Agricultural spray drift is affected by many factors ranging from current weather conditions and the topography of the surrounding area, to the properties at the nozzle and the height at which the spray is released. Wind direction, speed, and solar radiation during the late spring/summer spray season of 2014 was measured at 10 Hz. Instrumentation was placed one meter off the ground to simulate conditions of a sprayer. Data was used to measure wind changes as it moved from one sensor to another, and to evaluate under what conditions wind may be most likely to have a significant direction or speed change. The data suggests that little to no linear correlation exists between an upwind and downwind sensors when measured in one minute segments, after adjusting for lag between the two sensors. The linear correlation values for wind direction and speed were 0.28 and 0.20 respectively. The downwind sensor measured a wind direction greater than 20 degrees different from the upwind sensors 16% of the time. The downwind sensor measured 1 m/s different wind speed from the upwind sensor 40% of the time. Histograms of wind big change events, where the difference in wind direction 30 seconds in the future and the current wind direction was greater than a set tolerance, were created for tolerances of 5, 25, and 45 degrees. For all tolerances, lower wind speeds (< 3 m/s) gave rise to more wind change events.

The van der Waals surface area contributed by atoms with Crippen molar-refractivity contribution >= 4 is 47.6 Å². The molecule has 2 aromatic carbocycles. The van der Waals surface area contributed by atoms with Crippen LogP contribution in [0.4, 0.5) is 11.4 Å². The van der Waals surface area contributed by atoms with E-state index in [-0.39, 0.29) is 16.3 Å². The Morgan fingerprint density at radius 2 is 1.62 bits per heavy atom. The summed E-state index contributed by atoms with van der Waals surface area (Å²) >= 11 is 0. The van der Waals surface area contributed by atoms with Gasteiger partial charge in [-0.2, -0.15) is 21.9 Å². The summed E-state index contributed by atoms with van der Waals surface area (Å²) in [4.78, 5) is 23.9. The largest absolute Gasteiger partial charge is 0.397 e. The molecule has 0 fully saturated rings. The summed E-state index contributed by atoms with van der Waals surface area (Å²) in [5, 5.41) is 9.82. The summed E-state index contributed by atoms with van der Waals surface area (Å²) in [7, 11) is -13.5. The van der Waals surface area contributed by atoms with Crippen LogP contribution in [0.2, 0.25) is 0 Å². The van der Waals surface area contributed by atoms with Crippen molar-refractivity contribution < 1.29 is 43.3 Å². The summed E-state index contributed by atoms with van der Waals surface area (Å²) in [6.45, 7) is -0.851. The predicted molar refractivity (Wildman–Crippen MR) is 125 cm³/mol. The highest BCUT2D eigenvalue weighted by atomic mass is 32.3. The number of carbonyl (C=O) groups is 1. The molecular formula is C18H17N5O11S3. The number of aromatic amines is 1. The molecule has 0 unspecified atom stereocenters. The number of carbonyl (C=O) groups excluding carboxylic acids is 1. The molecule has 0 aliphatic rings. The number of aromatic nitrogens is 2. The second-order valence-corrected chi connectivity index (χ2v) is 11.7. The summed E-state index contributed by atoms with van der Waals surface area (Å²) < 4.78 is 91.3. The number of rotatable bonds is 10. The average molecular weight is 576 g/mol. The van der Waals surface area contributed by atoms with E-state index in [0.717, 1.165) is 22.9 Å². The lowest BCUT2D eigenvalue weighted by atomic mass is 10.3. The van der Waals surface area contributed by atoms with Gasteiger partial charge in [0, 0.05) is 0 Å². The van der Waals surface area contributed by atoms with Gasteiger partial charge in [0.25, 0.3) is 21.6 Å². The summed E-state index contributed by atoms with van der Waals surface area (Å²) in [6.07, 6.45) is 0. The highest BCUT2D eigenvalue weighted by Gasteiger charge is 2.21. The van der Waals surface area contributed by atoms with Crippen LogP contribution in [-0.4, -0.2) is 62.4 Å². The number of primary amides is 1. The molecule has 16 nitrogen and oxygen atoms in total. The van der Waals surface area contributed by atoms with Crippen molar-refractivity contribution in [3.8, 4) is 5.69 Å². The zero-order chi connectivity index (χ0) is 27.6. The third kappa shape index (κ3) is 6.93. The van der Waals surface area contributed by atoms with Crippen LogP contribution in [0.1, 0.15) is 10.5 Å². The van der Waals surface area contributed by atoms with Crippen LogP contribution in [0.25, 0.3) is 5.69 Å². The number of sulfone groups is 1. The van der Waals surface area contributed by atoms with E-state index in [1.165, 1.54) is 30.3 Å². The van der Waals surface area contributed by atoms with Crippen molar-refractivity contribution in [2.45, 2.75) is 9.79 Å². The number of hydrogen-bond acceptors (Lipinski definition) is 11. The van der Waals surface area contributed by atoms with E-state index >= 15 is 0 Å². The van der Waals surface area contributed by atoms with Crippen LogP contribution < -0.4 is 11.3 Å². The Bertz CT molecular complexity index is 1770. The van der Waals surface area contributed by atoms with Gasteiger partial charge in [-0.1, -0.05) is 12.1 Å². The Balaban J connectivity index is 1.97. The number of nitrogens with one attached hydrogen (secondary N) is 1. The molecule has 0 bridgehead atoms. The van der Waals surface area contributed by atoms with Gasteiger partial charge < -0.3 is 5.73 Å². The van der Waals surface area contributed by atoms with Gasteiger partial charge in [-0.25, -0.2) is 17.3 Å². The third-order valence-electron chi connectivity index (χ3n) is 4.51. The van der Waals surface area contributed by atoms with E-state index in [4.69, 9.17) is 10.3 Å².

Available at: http://works.bepress.com/mark_hanna/162/